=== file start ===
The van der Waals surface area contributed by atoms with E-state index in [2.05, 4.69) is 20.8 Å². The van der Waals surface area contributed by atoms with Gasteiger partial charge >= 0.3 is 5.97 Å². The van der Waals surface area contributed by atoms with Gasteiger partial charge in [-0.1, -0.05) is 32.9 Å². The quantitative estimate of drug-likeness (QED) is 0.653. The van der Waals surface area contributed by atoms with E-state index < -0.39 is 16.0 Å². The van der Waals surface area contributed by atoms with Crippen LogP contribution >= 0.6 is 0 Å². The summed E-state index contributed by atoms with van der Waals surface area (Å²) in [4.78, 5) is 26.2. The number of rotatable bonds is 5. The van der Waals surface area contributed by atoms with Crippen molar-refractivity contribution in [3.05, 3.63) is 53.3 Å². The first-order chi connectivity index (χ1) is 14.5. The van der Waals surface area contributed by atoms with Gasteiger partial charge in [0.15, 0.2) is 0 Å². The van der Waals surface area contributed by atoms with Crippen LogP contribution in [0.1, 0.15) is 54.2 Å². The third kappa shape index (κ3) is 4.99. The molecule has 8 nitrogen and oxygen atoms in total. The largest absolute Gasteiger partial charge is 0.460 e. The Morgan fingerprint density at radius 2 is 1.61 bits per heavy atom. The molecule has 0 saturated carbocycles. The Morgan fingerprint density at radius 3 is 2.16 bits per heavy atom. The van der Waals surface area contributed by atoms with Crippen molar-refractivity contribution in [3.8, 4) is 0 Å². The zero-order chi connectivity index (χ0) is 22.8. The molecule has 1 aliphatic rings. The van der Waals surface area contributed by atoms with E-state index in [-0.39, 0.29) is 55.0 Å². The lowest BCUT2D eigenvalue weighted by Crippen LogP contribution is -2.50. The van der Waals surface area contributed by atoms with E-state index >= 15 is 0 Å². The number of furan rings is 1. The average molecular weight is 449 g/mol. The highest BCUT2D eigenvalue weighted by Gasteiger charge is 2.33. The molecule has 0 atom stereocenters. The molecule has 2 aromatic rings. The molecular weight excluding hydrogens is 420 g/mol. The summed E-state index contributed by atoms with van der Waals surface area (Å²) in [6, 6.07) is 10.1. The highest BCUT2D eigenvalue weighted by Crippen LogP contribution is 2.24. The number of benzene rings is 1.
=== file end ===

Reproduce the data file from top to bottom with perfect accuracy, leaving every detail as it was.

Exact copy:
The van der Waals surface area contributed by atoms with E-state index in [2.05, 4.69) is 20.8 Å². The van der Waals surface area contributed by atoms with Gasteiger partial charge >= 0.3 is 5.97 Å². The van der Waals surface area contributed by atoms with Gasteiger partial charge in [-0.1, -0.05) is 32.9 Å². The quantitative estimate of drug-likeness (QED) is 0.653. The van der Waals surface area contributed by atoms with E-state index < -0.39 is 16.0 Å². The van der Waals surface area contributed by atoms with Crippen LogP contribution >= 0.6 is 0 Å². The summed E-state index contributed by atoms with van der Waals surface area (Å²) in [4.78, 5) is 26.2. The number of rotatable bonds is 5. The van der Waals surface area contributed by atoms with Crippen molar-refractivity contribution in [3.05, 3.63) is 53.3 Å². The first-order chi connectivity index (χ1) is 14.5. The van der Waals surface area contributed by atoms with Gasteiger partial charge in [0.15, 0.2) is 0 Å². The van der Waals surface area contributed by atoms with Crippen LogP contribution in [0.1, 0.15) is 54.2 Å². The third kappa shape index (κ3) is 4.99. The molecule has 8 nitrogen and oxygen atoms in total. The largest absolute Gasteiger partial charge is 0.460 e. The Morgan fingerprint density at radius 2 is 1.61 bits per heavy atom. The molecule has 0 saturated carbocycles. The Morgan fingerprint density at radius 3 is 2.16 bits per heavy atom. The van der Waals surface area contributed by atoms with Crippen molar-refractivity contribution in [3.8, 4) is 0 Å². The zero-order chi connectivity index (χ0) is 22.8. The molecule has 1 aliphatic rings. The van der Waals surface area contributed by atoms with E-state index in [-0.39, 0.29) is 55.0 Å². The lowest BCUT2D eigenvalue weighted by Crippen LogP contribution is -2.50. The van der Waals surface area contributed by atoms with E-state index >= 15 is 0 Å². The number of furan rings is 1. The average molecular weight is 449 g/mol. The highest BCUT2D eigenvalue weighted by Gasteiger charge is 2.33. The molecule has 0 atom stereocenters. The molecule has 2 aromatic rings. The molecular weight excluding hydrogens is 420 g/mol. The summed E-state index contributed by atoms with van der Waals surface area (Å²) in [6, 6.07) is 10.1. The highest BCUT2D eigenvalue weighted by Crippen LogP contribution is 2.24. The number of benzene rings is 1.